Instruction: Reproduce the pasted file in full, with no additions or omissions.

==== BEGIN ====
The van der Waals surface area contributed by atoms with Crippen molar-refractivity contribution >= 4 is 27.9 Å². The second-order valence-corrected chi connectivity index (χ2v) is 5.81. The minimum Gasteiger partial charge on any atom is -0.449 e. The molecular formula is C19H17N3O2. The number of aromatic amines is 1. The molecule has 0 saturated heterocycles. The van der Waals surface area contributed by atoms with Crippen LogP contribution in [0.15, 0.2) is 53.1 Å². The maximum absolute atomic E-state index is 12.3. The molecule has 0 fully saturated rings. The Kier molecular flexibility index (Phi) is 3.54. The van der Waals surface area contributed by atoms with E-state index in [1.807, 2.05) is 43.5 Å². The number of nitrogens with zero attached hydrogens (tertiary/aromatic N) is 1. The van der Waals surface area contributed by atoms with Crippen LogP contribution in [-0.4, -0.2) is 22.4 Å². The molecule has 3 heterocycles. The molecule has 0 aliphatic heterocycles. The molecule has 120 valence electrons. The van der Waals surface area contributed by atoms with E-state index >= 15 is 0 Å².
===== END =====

The van der Waals surface area contributed by atoms with Crippen molar-refractivity contribution >= 4 is 27.9 Å². The second-order valence-corrected chi connectivity index (χ2v) is 5.81. The minimum Gasteiger partial charge on any atom is -0.449 e. The molecular formula is C19H17N3O2. The number of aromatic amines is 1. The molecule has 0 saturated heterocycles. The van der Waals surface area contributed by atoms with Crippen LogP contribution in [0.15, 0.2) is 53.1 Å². The maximum absolute atomic E-state index is 12.3. The molecule has 0 fully saturated rings. The Kier molecular flexibility index (Phi) is 3.54. The van der Waals surface area contributed by atoms with E-state index in [1.807, 2.05) is 43.5 Å². The number of nitrogens with zero attached hydrogens (tertiary/aromatic N) is 1. The van der Waals surface area contributed by atoms with Crippen LogP contribution in [-0.4, -0.2) is 22.4 Å². The molecule has 3 heterocycles. The molecule has 0 aliphatic heterocycles. The molecule has 120 valence electrons. The van der Waals surface area contributed by atoms with E-state index >= 15 is 0 Å².